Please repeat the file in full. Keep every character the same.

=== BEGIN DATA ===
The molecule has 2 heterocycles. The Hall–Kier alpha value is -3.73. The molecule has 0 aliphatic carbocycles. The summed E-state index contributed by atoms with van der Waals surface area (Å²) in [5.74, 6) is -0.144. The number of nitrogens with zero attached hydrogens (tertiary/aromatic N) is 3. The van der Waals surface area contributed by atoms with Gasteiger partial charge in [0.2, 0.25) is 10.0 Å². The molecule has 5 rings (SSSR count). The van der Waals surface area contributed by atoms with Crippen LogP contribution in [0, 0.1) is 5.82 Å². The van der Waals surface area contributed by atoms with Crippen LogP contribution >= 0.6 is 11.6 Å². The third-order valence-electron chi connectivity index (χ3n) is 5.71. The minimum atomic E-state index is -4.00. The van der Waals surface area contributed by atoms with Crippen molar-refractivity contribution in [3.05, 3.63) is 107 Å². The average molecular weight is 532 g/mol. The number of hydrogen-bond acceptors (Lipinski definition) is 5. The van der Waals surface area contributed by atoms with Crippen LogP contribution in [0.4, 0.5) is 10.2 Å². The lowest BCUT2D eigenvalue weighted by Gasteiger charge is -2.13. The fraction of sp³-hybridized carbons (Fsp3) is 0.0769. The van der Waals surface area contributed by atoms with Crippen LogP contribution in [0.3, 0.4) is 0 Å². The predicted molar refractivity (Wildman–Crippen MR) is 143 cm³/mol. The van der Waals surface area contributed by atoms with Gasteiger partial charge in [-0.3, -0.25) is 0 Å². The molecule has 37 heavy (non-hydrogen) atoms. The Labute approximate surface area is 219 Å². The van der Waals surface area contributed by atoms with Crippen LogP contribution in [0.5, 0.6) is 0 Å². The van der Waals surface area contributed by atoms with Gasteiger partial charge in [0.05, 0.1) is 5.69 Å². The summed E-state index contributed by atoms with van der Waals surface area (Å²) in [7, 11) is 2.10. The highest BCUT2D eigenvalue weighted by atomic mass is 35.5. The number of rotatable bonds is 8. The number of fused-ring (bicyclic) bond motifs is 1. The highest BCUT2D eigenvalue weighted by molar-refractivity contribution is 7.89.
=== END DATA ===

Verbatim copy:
The molecule has 2 heterocycles. The Hall–Kier alpha value is -3.73. The molecule has 0 aliphatic carbocycles. The summed E-state index contributed by atoms with van der Waals surface area (Å²) in [5.74, 6) is -0.144. The number of nitrogens with zero attached hydrogens (tertiary/aromatic N) is 3. The van der Waals surface area contributed by atoms with Gasteiger partial charge in [0.2, 0.25) is 10.0 Å². The molecule has 5 rings (SSSR count). The van der Waals surface area contributed by atoms with Crippen LogP contribution in [0, 0.1) is 5.82 Å². The van der Waals surface area contributed by atoms with Crippen LogP contribution >= 0.6 is 11.6 Å². The third-order valence-electron chi connectivity index (χ3n) is 5.71. The minimum atomic E-state index is -4.00. The van der Waals surface area contributed by atoms with Crippen molar-refractivity contribution in [3.05, 3.63) is 107 Å². The average molecular weight is 532 g/mol. The number of hydrogen-bond acceptors (Lipinski definition) is 5. The van der Waals surface area contributed by atoms with Crippen LogP contribution in [0.4, 0.5) is 10.2 Å². The lowest BCUT2D eigenvalue weighted by Gasteiger charge is -2.13. The fraction of sp³-hybridized carbons (Fsp3) is 0.0769. The van der Waals surface area contributed by atoms with Crippen LogP contribution in [0.3, 0.4) is 0 Å². The predicted molar refractivity (Wildman–Crippen MR) is 143 cm³/mol. The van der Waals surface area contributed by atoms with Gasteiger partial charge in [-0.3, -0.25) is 0 Å². The molecule has 37 heavy (non-hydrogen) atoms. The Labute approximate surface area is 219 Å². The van der Waals surface area contributed by atoms with Crippen LogP contribution in [0.5, 0.6) is 0 Å². The van der Waals surface area contributed by atoms with Gasteiger partial charge in [0.05, 0.1) is 5.69 Å². The summed E-state index contributed by atoms with van der Waals surface area (Å²) in [7, 11) is 2.10. The highest BCUT2D eigenvalue weighted by atomic mass is 35.5. The number of rotatable bonds is 8. The number of fused-ring (bicyclic) bond motifs is 1. The highest BCUT2D eigenvalue weighted by molar-refractivity contribution is 7.89.